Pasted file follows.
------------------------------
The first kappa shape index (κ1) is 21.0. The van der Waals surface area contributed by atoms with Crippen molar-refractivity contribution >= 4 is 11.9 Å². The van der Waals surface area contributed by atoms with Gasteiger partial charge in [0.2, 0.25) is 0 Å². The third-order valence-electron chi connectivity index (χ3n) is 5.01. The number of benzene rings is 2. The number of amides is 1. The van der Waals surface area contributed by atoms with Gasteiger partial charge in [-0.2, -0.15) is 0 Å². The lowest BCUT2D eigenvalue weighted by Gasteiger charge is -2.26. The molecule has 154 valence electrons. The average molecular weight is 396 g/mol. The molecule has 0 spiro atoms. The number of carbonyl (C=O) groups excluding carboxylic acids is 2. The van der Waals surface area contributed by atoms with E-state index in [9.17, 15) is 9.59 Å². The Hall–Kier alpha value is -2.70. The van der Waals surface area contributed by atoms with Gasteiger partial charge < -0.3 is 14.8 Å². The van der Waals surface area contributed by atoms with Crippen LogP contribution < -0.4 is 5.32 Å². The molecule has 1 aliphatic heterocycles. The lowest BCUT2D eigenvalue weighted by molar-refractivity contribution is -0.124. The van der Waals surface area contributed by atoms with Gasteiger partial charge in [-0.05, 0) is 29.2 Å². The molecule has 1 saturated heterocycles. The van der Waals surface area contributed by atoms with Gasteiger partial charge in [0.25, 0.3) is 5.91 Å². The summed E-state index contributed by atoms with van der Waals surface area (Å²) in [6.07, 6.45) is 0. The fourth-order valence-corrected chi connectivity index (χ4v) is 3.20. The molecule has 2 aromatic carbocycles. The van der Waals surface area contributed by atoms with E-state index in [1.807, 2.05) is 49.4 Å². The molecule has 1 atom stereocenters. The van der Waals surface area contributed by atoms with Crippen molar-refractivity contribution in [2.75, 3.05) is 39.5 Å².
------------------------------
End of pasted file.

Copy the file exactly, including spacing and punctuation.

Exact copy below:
The first kappa shape index (κ1) is 21.0. The van der Waals surface area contributed by atoms with Crippen molar-refractivity contribution >= 4 is 11.9 Å². The van der Waals surface area contributed by atoms with Gasteiger partial charge in [0.2, 0.25) is 0 Å². The third-order valence-electron chi connectivity index (χ3n) is 5.01. The number of benzene rings is 2. The number of amides is 1. The van der Waals surface area contributed by atoms with Gasteiger partial charge in [-0.2, -0.15) is 0 Å². The lowest BCUT2D eigenvalue weighted by Gasteiger charge is -2.26. The molecule has 154 valence electrons. The average molecular weight is 396 g/mol. The molecule has 0 spiro atoms. The number of carbonyl (C=O) groups excluding carboxylic acids is 2. The van der Waals surface area contributed by atoms with E-state index in [9.17, 15) is 9.59 Å². The Hall–Kier alpha value is -2.70. The van der Waals surface area contributed by atoms with Gasteiger partial charge < -0.3 is 14.8 Å². The van der Waals surface area contributed by atoms with Crippen LogP contribution < -0.4 is 5.32 Å². The molecule has 1 aliphatic heterocycles. The lowest BCUT2D eigenvalue weighted by molar-refractivity contribution is -0.124. The van der Waals surface area contributed by atoms with Gasteiger partial charge in [-0.05, 0) is 29.2 Å². The molecule has 1 saturated heterocycles. The van der Waals surface area contributed by atoms with Gasteiger partial charge in [0.25, 0.3) is 5.91 Å². The summed E-state index contributed by atoms with van der Waals surface area (Å²) in [6.07, 6.45) is 0. The fourth-order valence-corrected chi connectivity index (χ4v) is 3.20. The molecule has 2 aromatic carbocycles. The van der Waals surface area contributed by atoms with E-state index in [1.807, 2.05) is 49.4 Å². The molecule has 1 atom stereocenters. The van der Waals surface area contributed by atoms with Crippen molar-refractivity contribution in [2.75, 3.05) is 39.5 Å².